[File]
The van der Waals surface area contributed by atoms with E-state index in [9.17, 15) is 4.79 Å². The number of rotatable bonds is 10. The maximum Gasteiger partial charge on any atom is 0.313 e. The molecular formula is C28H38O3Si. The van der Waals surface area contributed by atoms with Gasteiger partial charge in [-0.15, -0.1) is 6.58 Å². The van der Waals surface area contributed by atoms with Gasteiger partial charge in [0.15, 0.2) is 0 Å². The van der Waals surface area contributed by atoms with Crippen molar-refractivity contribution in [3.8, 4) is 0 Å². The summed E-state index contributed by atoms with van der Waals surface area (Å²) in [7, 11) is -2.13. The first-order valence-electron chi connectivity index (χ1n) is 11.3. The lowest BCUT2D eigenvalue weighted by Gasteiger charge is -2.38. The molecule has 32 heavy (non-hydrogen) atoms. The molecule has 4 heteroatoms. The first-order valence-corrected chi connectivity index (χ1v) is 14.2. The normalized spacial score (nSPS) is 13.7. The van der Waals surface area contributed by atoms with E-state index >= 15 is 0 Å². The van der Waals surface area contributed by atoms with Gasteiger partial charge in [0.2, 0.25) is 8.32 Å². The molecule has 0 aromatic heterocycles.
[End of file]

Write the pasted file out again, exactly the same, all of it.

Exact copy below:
The van der Waals surface area contributed by atoms with E-state index in [9.17, 15) is 4.79 Å². The number of rotatable bonds is 10. The maximum Gasteiger partial charge on any atom is 0.313 e. The molecular formula is C28H38O3Si. The van der Waals surface area contributed by atoms with Gasteiger partial charge in [-0.15, -0.1) is 6.58 Å². The van der Waals surface area contributed by atoms with Gasteiger partial charge in [0.15, 0.2) is 0 Å². The van der Waals surface area contributed by atoms with Crippen molar-refractivity contribution in [3.8, 4) is 0 Å². The summed E-state index contributed by atoms with van der Waals surface area (Å²) in [7, 11) is -2.13. The first-order valence-electron chi connectivity index (χ1n) is 11.3. The lowest BCUT2D eigenvalue weighted by Gasteiger charge is -2.38. The molecule has 32 heavy (non-hydrogen) atoms. The molecule has 4 heteroatoms. The first-order valence-corrected chi connectivity index (χ1v) is 14.2. The normalized spacial score (nSPS) is 13.7. The van der Waals surface area contributed by atoms with E-state index >= 15 is 0 Å². The van der Waals surface area contributed by atoms with Gasteiger partial charge in [0.2, 0.25) is 8.32 Å². The molecule has 0 aromatic heterocycles.